REVIEW: ‘The Nightmare Before Christmas:’ Halloween or Christmas movie?

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Photo by Lily Werner

Is “The Nightmare Before Christmas” a Halloween or Christmas movie?

Yes.

From Oct. 1 to Dec. 25, “The Nightmare Before Christmas” shows up on my TV.

This 1993 stop-motion film opens with Jack Skellington wrapping up a successful Halloween. As Halloween Town’s mayor announces that there are only 365 days until the next Halloween, we learn the lead Jack is bored of the Pagan holiday.

During a walk, Jack discovers a circle of trees with little decorative doors that signify a different holiday. One door, shaped like a fir tree with glitzy ornaments, attracts Jack. When he opens the door, he’s whisked into Christmas Town. Accompanied by an upbeat number, Jack’s elongated, skeletal frame trapezes around elf-filled, cozy cabins.

Despite the chill, warm Christmas cheer inspires Jack to wrap his macabre lifestyle in tinsel. Just as trick-or-treaters pull on the sleeves of costumes, Jack transforms himself from the pumpkin king of Halloween Town to the jolly “Sandy Claws.”

With a thin, white beard and an oversized, red coat, Jack takes over Christmas.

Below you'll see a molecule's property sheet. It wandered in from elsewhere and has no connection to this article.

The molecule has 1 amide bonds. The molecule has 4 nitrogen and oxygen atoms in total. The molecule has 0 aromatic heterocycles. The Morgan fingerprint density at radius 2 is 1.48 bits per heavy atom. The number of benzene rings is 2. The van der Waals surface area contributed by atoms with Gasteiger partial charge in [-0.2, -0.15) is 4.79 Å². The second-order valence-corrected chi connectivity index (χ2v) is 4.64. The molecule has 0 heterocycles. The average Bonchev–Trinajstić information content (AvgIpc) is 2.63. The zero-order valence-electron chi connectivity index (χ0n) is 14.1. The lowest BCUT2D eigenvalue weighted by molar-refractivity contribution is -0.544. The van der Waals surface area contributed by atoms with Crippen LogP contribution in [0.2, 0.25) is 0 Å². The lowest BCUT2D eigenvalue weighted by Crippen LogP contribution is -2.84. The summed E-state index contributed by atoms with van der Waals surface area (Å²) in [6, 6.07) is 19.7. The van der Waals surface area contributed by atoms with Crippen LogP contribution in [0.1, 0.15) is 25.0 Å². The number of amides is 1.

Seasonal movies can be a financial bust; movies corresponding with specific seasons or holidays are unwatchable if snow or leaves aren’t falling. It’s why Hallmark plays reruns of similar Christmas movies under the guise of “Christmas in July” and why Disney used to show Halloween Disney Channel Original Movies as a “Halfway to Halloween” special.

“The Nightmare Before Christmas” begins solely as a Halloween movie. We’re introduced to vampires, witches and ghouls of all kinds as the camera explores Halloween Town. In the words of the soundtrack, “This Is Halloween.”

Then, as suddenly as Jack stumbles into Christmas Town, it becomes a Christmas movie too. It’s not called “The Nightmare Before Christmas” for no reason.

“What’s This?” It’s Christmas.

Other articles have argued this film is strictly Halloween. But just look at the time. The entire plot occurs after Halloween since the film begins Nov. 1. The film’s climax happens on Christmas Eve.

This isn’t to say that the movie is only Christmas though. Jack’s version of Christmas definitely has a ghastly twist. His sleigh is pulled by skeletal reindeer and his gifts terrorize, rather than exhilarate the children.

While the director Tim Burton says it’s a Halloween movie, Disneyland Resort does not agree. When it transforms its Haunted Mansion ride to be themed “The Nightmare Before Christmas,” this transformation lasts from September to December.

Overall, this movie is difficult to corner into one box. It’s a Halloween/Christmas hybrid; it’s a musical; it’s stop motion.

Is it the best musical? No. Not even the best Halloween musical. “The Rocky Horror Picture Show” is right there.

Is it the best stop motion? My heart belongs to “Wallace & Gromit.”

But it is the best Halloween/Christmas hybrid.

This story was written by Randi Haseman. She can be reached at [email protected]